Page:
In-Depth Security Conference DeepSec Tackles Mobile Data Assaults

René Pfeiffer/ July 17, 2010/ Press

Vienna – it’s the 4th time that the international IT security conference DeepSec calls the world’s elite from the sectors Network-Security and Hacking together. From the 23rd until the 26th of November 2010 the conference focuses on mobile security (for users and gadgets alike) and Next Generation Infrastructure. „After the success of DeepSec 2009 we try once again to present exciting and controversial topics.  It’s our aim as a neutral platform to bring Hacker-Community, IT- and Security companies, users, government agencies and researchers together to interact and exchange experience and thoughts in workshops and talks.”, prompts René Pfeiffer – one of DeepSec’s organisers.
The call for papers is still going until the 31st of July and young security researchers can register for  special support in this year’s U21 programme (U21 means under 21 years of age).

Hacking assaults on cars right out of action movies

This year’s special focus lies on all assaults on all mobile end-user devices. Virtually every mobile device represents a weak point concerning data security, no matter whether it’s a Smartphone or modern cars, their IT-systems can be manipulated. René Pfeiffer warns that solely the access to highly developed Controller Area Network (CAN) systems, as they are used in cars since 2008, opens a myriad of possibilities to assailants. In line with a study from the USA researchers succeeded to load data packages to the software and on-board computers of vehicles during driving and so managed to give commands to the internal sensor bus. Access was gained via laptop and the on-board diagnostics II (OBD-II) port, which is also used in car garages.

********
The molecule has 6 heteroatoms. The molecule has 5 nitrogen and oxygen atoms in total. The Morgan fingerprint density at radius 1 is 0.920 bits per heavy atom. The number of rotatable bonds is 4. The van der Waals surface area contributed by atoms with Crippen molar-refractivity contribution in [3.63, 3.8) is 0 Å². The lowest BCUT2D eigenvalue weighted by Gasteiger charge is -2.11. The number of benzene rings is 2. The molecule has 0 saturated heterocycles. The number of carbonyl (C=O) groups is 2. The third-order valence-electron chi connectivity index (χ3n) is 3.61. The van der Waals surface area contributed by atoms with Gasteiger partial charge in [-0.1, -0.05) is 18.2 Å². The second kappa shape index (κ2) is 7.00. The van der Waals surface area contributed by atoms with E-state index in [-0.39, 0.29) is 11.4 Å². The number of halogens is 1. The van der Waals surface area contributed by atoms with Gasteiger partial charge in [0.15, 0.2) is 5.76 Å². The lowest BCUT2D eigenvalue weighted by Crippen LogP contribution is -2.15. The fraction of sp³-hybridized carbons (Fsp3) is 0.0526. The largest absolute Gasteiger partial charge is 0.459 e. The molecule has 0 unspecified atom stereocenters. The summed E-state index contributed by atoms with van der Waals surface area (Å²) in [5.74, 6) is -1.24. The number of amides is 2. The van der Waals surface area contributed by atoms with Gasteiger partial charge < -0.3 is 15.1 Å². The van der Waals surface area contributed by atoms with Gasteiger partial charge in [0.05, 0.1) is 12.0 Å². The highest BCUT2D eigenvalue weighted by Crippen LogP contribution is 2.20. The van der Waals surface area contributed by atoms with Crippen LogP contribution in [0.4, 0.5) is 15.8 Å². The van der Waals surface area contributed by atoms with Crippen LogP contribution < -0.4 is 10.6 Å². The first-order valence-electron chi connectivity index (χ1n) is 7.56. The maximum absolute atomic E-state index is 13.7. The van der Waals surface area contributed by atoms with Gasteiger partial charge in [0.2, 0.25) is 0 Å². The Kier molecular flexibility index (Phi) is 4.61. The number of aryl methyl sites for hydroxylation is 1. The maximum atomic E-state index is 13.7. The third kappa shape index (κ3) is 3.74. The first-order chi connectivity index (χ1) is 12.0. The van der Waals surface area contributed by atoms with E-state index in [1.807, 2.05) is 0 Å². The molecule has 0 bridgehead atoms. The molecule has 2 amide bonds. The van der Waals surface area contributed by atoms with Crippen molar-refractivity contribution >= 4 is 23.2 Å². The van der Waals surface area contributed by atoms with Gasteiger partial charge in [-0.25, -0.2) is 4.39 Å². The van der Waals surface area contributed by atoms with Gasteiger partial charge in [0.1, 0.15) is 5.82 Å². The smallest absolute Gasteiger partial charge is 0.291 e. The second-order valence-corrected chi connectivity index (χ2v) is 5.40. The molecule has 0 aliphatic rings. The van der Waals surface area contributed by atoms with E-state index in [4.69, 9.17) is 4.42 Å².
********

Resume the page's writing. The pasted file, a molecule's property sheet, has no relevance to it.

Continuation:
„If it’s possible to deactivate the brakes of a fast driving car, turn of the engine or manipulate the displays, it’s a sure sign that car manufacturers still have to invest lots of work in the security of their technologies.” What sounds like fiction made in Hollywood, could soon be a real threat. „It seems like the automobile industry repeats the inherent mistakes of system administrators of the last decades.” says security expert René Pfeiffer.

Call for Papers: Further fascinating topics for workshops and talks wanted

Until the 31th of July security experts have a chance to submit their contributions for talks and workshops. In line with the U21 programme young security researchers are invited to turn in their discoveries. The best submissions will be given slots in our schedule and other companies will sponsor tickets for them. Work from the areas IPv6 and Cloud Computing and Virtualisation are just examples for the topics that are wanted. Further subject areas are AJAX/Web2.0/JavaScript security, code analysis, digital espionage, digital forensics, e-voting, incident response, malware research, instant messaging technologies, network protocols, operation systems, patch & upgrade management, secure software development, security management, social engineering, virtualisation, VoIP technology, web security and wireless technologies.

Exchange of ideas and educational work are indispensable

As a neutral platform DeepSec brings together Security experts from around the world to interact and profit from each others experience and ideas.
Another big aim of DeepSec conference is to clean up with the widespread prejudice that hackers are criminals. „It’s just the opposite. Many of the so-called hackers want to demonstrate and show security breaches. The only way to eliminate dangers is to get to know them, just like in every other apsect of our lives.” says René Pfeiffer.

More information about DeepSec can be found under:
Call for papers: proposals and submissions can be sent from:
or via e-mail to

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About René Pfeiffer

System administrator, lecturer, hacker, security consultant, technical writer and DeepSec organisation team member. Has done some particle physics, too. Prefers encrypted messages for the sake of admiring the mathematical algorithms at work.